A truly breathtaking climb to discover a castle shrouded in mystery.
Ugolino Della Gherardesca
After beginning the ascent, we catch a glimpse of the first structures. In a narrow and arduous path, we make our way up an “infernal” climb, to quote our beloved poet Dante Alighieri, who in some ways is also an indirect narrator of this itinerary.
Ugolino Della Gherardesca was an Italian politician and unscrupulous and cruel Pisan naval commander of the 13th century. He became the owner of this fort after 1257, following the Pisan conquests in Sardinia. In fact, as previously mentioned, the influential Pisa’s military expansionist aims led it to conquer vast territories on the two islands of Corsica and Sardinia, and it built a logistical trade network to bring wealth and power to its mother port in Tuscany.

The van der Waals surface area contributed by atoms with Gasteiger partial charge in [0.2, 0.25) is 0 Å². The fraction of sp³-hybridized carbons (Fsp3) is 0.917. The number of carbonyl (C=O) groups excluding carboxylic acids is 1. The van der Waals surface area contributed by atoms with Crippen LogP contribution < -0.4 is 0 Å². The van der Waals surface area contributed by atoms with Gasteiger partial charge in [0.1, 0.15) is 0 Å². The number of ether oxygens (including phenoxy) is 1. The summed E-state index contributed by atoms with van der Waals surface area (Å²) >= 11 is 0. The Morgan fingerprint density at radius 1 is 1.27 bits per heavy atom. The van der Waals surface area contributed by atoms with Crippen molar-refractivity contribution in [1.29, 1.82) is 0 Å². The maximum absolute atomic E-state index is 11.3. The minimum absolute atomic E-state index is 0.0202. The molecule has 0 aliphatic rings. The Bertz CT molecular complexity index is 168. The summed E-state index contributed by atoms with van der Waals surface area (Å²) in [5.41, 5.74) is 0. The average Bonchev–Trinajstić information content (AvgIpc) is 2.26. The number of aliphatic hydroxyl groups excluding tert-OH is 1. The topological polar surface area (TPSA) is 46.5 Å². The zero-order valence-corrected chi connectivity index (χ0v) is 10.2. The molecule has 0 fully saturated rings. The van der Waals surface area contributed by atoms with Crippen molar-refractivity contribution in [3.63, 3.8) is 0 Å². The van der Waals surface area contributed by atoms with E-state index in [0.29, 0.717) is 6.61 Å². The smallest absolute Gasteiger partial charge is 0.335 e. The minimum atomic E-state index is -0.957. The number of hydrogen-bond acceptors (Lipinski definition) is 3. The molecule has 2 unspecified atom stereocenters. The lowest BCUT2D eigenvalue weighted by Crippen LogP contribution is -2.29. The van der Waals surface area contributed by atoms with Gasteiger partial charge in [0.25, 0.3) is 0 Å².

Among the many Pisan commanders and administrators who managed and protected the possessions was Ugolino Della Gherardesca, who was assigned the southern territory of Sardinia. Ugolino held a vital series of noble positions: Count of Donoratico, second in succession as Lord of the third Cagliaritano and Patrician of Pisa. He became Vicar of Sardinia in 1252 on behalf of King Enzo of Swabia and was one of the political leaders of Pisa on 18 April 1284. Between 1256 and 1258, he was engaged together with Sardinian allies in various wars against the Giudicato of Cagliari, of which, following the partition of the same in 1258, he obtained a vast portion in the western part where he favoured the establishment of the important mining town of Villa di Chiesa. It was in this castle that Ugolino, in charge of almost 500 square kilometres of territory, developed the mining activity of these lands thanks to the transfer of skilled Tuscan labourers, thus intensifying the extraction of raw materials in this area.